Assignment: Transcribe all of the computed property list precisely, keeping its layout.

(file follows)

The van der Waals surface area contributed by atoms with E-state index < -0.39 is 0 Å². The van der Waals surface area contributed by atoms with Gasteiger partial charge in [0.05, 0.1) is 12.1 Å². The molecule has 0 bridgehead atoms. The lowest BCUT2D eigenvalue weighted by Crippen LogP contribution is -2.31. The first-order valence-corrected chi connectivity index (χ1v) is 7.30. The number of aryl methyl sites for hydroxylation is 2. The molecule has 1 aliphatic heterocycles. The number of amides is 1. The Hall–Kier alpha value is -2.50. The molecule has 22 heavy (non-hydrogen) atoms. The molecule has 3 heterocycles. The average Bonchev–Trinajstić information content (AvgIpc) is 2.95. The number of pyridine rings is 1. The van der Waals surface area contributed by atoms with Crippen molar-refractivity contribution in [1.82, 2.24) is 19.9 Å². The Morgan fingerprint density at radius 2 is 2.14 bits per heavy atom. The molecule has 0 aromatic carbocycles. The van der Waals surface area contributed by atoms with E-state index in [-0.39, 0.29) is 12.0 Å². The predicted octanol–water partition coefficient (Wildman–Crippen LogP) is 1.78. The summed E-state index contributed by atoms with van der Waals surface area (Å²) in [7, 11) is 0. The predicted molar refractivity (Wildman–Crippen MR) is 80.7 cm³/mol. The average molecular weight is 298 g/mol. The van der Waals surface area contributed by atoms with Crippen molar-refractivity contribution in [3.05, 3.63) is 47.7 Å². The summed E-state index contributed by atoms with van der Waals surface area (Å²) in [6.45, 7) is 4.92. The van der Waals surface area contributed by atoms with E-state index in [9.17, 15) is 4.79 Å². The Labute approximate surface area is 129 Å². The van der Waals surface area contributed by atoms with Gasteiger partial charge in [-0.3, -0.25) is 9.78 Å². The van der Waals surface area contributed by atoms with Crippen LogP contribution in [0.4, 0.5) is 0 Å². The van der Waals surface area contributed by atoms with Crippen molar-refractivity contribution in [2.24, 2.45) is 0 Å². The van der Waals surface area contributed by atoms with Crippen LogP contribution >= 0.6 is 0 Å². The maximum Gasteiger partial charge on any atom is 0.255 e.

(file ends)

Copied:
The van der Waals surface area contributed by atoms with E-state index < -0.39 is 0 Å². The van der Waals surface area contributed by atoms with Gasteiger partial charge in [0.05, 0.1) is 12.1 Å². The molecule has 0 bridgehead atoms. The lowest BCUT2D eigenvalue weighted by Crippen LogP contribution is -2.31. The first-order valence-corrected chi connectivity index (χ1v) is 7.30. The number of aryl methyl sites for hydroxylation is 2. The molecule has 1 aliphatic heterocycles. The number of amides is 1. The Hall–Kier alpha value is -2.50. The molecule has 22 heavy (non-hydrogen) atoms. The molecule has 3 heterocycles. The average Bonchev–Trinajstić information content (AvgIpc) is 2.95. The number of pyridine rings is 1. The van der Waals surface area contributed by atoms with Crippen molar-refractivity contribution in [1.82, 2.24) is 19.9 Å². The Morgan fingerprint density at radius 2 is 2.14 bits per heavy atom. The molecule has 0 aromatic carbocycles. The van der Waals surface area contributed by atoms with E-state index in [-0.39, 0.29) is 12.0 Å². The predicted octanol–water partition coefficient (Wildman–Crippen LogP) is 1.78. The summed E-state index contributed by atoms with van der Waals surface area (Å²) in [7, 11) is 0. The predicted molar refractivity (Wildman–Crippen MR) is 80.7 cm³/mol. The average molecular weight is 298 g/mol. The van der Waals surface area contributed by atoms with Crippen molar-refractivity contribution in [3.05, 3.63) is 47.7 Å². The summed E-state index contributed by atoms with van der Waals surface area (Å²) in [6.45, 7) is 4.92. The van der Waals surface area contributed by atoms with E-state index in [9.17, 15) is 4.79 Å². The Labute approximate surface area is 129 Å². The van der Waals surface area contributed by atoms with Gasteiger partial charge in [-0.3, -0.25) is 9.78 Å². The van der Waals surface area contributed by atoms with Crippen LogP contribution in [0.4, 0.5) is 0 Å². The van der Waals surface area contributed by atoms with Crippen molar-refractivity contribution in [2.24, 2.45) is 0 Å². The van der Waals surface area contributed by atoms with Crippen LogP contribution >= 0.6 is 0 Å². The maximum Gasteiger partial charge on any atom is 0.255 e.